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Winning the Lottery Equals Death in Shirley Jackson, The Lottery

Decent Essays
To win a lottery should be an exciting and joyful thing, but in “The Lottery” created by Shirley Jackson, winning the lottery in the story would be the most unfortunate thing for everyone as it equals to death. “The Lottery” is a tradition to pick a scapegoat, it has been carried out in the village for a very long time and it is a part of life for everyone. No one wants to question the tradition as they believe that it would help them to having a great harvest. A Third person narrator tells the story using a calm and natural tone. In the first sentence, "The morning of June 27th was clear and sunny, with the fresh warmth of a full-summer day; the flowers were blossoming profusely and the grass was richly green."(Jackson 1) A journalistic…show more content…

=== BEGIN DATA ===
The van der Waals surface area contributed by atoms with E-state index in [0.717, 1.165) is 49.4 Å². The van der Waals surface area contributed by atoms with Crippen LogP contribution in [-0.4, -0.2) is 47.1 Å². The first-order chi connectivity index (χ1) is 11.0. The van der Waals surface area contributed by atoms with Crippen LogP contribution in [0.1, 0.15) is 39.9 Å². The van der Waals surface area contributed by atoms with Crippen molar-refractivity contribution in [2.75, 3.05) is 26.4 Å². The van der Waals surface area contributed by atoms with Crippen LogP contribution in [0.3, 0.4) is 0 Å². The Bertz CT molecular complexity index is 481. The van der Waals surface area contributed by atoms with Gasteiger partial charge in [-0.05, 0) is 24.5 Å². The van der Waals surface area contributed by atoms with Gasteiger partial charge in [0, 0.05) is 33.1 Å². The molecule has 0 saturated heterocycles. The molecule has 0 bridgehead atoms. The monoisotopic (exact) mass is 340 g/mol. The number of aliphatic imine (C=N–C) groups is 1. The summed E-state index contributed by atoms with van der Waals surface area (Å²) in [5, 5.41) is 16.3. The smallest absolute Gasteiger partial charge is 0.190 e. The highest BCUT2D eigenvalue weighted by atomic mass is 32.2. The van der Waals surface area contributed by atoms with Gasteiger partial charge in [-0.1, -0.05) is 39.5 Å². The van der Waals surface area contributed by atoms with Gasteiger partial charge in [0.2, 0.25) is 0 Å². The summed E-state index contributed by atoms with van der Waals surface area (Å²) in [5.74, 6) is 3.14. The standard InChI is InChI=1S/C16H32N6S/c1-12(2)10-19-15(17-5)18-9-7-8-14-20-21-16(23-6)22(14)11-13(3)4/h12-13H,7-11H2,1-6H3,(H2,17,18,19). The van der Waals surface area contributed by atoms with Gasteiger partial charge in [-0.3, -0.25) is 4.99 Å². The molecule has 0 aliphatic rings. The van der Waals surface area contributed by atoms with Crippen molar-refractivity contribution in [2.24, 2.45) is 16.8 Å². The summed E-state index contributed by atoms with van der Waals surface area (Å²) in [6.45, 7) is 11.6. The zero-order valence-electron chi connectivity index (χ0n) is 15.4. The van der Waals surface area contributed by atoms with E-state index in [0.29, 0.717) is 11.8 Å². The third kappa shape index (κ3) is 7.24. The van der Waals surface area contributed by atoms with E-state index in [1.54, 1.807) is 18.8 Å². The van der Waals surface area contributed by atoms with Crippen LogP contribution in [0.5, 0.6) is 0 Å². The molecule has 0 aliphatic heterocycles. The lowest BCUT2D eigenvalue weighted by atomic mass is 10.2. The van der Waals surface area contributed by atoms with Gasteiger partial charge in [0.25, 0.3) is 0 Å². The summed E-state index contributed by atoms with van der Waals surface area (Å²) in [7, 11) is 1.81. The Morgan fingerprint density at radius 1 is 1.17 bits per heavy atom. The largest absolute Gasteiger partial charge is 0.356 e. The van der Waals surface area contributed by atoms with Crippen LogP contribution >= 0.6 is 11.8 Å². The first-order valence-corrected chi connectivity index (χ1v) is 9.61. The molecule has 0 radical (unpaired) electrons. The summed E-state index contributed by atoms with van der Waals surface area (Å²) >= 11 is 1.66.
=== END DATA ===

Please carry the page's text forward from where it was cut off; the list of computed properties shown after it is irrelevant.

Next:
This symbolizes the inhumanity of people murdering their own kind during the war, following the footsteps of their ancestor without questioning right or wrong, being senseless and cruel as murdering had already become their part of nature. Mr. Summers is the man who held and prepared the lottery. He runs a coal business in the village which indicates many villagers would be his employees. Being the most powerful man in the village but having no children plus his wife was a scold makes the villagers feel sorry for him. Running a big business and still “had time and energy to devote to civic activates.” He appears to be a good man in the story, but is this true? His choice in marrying a scolding wife can be a political move to buy popularity in order to be the leader and take control of the lottery. There is a possibility of black box operation when he was preparing the material for the event so as to keep himself in a safe position and get rid of who he dislike in the village. Mr. Summers symbolize the man-dominated society and upper class controlling the lower class through political and economic means. We can see Jackson portrays the idea of sex discrimination in in “The Lottery” several times. In the beginning of the event, Mrs. Dunbar is questioned by Mr. Summer “Don’t you have a grown boy to do it for you, Janey?” When she wanted to draw
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